Interview with Sculpture Club’s Madison Donnelly | By Tim Anderl
Though decades late for the prom date their chosen suitor didn’t show for, Salt Lake City’s Sculpture Club wrote and released the best and most complete soundtrack for the ’80s John Hughes move that was never written or released. Borrowing from new wave and new romantic forbearers, the trio released A Place To Stand in May via Diabolical Records, which is a cathartic and anthemic record the borrows equally from The Jesus and Mary Chain, Unrest and other bands that would have been staples in the TRAX record store.
New Noise caught up with SC’s Madison Donnelly while the band was in the midst of their tour with 20xx (ex-Nervosas) to discuss their roots, sound, friendship, and decadence.
Sculpture Club has been around a lot longer than some may realize. There was a moniker switcheroo, right?
If by switcheroo you mean name change, yes. The band started as JAWWZZ, and we were a garage party punk band. Just before we released A Place To Stand, we were discussing how much our sound had changed over the past two or three years. After giving it some thought, we decided to change our band name to something that represented our growth as a band.
Is Sculpture Club veering left of center of what JAWWZZ!! did or is it the same idea?
JAWWZZ was a band that lived to party, and Sculpture Club parties to stay alive.
Then you added a bass player later in the life of the band. How has that addition changed the dynamic of what you were doing?
JAWWZZ was around for about a year featuring just Chaz and Madison before adding Chris on bass. The addition ramped up the partying and darkened the sound. Also, it jazzed up our writing style, with zero actual jazz influences.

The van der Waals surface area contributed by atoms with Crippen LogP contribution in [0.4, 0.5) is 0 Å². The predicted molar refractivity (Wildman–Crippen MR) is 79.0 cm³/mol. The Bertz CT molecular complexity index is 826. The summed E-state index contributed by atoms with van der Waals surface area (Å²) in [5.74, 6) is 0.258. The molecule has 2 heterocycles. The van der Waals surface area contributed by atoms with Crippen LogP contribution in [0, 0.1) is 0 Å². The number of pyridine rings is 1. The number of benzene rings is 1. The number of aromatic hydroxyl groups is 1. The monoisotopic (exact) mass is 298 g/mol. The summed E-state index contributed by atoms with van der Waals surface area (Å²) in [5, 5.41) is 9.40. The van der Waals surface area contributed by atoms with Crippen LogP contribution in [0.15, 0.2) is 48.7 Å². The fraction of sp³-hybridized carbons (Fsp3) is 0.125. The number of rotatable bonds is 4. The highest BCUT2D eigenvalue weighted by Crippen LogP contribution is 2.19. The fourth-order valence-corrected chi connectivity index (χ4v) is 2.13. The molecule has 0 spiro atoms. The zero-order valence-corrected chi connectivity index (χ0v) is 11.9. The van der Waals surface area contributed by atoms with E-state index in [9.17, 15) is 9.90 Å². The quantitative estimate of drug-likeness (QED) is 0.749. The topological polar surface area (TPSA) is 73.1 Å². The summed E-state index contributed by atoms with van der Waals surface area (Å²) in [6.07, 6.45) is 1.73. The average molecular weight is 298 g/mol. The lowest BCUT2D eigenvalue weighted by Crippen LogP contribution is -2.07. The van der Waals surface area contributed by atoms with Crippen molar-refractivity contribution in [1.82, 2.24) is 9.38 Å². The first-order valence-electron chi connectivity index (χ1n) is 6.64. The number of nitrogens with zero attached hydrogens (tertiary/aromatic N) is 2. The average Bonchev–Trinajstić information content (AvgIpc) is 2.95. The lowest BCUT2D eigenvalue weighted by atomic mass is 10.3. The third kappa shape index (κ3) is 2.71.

What is it about the band dynamic or chemistry that makes Sculpture Club a soul-feeding endeavor for you?
We are best friends who got each other’s backs, musically and on a personal level as well.
Were you guys born in the ‘80s?
No, but we died then.
Do you find that younger fans who may not have been around to experience ’80s post-punk, new wave and new romantic movements first hand are still mostly cognizant of your predominant influences? Does it matter?
Everything matters. I think we are pretty transparent about our influences.
What is it about those ’80s movements that you most admire?
Lace. Hair. Attitude. Decadence.
When did you begin writing A Place To Stand?
We didn’t necessarily make concrete plans to write an album. We just wrote one song at a time and then realized at some point that we had enough for an album. The oldest songs on A Place to Stand might be close to four years old.
What kind of mood or message were you hoping to convey with it?
Chaz was the primary songwriter on A Place to Stand and the songs represent the slow and steady mental decline he had been experiencing over the past couple years. Looking back on the recordings, we recognized a loose theme reflecting this mental decline. But we didn’t set out to evoke a mood or feeling. Maybe it happened organically.
You’ve released a video for a song from the album right? How did that come together?
Blind luck. And a trip to the seediest place we know of – Wendover, Nevada.
Does the fact that you all have other active musical projects make it hard to commit your full attention to Sculpture Club?
No. This is our favorite project that any of us have ever been involved with. We are very dedicated to each other and the band.
Pick up A Place To Stand here.